Federal Proposal Would Reduce Funding to Localities Like Prince George County Now Serving Military School Children
Late last month, Education Secretary Betsy DeVos said she supports a proposal to offer military families education savings accounts (ESAs) that could be used to pay for K-12 education for their children at public, private or online schools. But so far, it’s not clear how the federal government would provide school choice for service members. The Heritage Foundation has proposed redirecting federal impact aid funds into ESAs for military families, which amounts to $1.2 billion under the Education Department’s fiscal 2018 budget. But a little more than one-half of that figure is for students who live on Indian lands, leaving $515 million for military-connected students. That works out to less than $1,000 per military child for education, according to an analysis by Army Times.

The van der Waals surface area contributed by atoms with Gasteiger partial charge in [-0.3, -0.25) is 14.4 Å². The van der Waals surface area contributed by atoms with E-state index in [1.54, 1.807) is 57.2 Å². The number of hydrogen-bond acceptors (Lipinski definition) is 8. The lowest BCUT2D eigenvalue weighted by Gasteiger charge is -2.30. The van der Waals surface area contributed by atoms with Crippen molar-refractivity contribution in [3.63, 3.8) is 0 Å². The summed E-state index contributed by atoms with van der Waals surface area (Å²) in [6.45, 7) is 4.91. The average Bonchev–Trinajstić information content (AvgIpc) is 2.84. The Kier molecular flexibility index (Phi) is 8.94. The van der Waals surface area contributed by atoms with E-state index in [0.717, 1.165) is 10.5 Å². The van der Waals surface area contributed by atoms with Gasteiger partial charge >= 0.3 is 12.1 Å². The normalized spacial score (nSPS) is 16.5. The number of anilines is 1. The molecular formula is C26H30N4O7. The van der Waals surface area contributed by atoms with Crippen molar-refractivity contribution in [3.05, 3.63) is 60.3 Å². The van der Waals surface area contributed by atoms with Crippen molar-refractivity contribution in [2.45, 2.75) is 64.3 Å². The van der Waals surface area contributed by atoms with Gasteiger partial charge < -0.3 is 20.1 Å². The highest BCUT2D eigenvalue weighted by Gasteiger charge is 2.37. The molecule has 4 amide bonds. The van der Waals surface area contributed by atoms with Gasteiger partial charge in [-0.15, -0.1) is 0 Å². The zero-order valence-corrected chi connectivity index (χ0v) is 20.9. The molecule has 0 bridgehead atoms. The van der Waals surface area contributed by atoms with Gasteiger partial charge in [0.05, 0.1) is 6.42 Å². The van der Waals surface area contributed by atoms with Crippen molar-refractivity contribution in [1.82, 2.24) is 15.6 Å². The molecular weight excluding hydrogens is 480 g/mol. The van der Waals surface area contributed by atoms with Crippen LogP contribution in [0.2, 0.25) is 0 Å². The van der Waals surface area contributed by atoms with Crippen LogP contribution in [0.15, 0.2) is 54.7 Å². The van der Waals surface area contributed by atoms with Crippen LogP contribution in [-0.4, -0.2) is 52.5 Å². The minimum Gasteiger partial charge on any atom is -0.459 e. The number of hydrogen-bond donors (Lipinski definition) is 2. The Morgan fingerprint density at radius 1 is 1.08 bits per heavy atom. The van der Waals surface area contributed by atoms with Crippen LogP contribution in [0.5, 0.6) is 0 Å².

A system that shifts impact aid funds toward ESAs would harm school districts serving military children, says Eileen Huck, deputy director of government relations for the National Military Family Association (NMFA). “Trying to recast [impact aid] as a voucher program really goes against the entire purpose of the program, and would be financially devastating to a large number of school districts,” Huck said. “It’s a misconception that it’s a per capita [program], that this is money per military kid. It’s really to offset the loss of revenue that a school district has when it has federal land within its boundaries.” NMFA has supported school vouchers for military children in states with voucher programs, she said.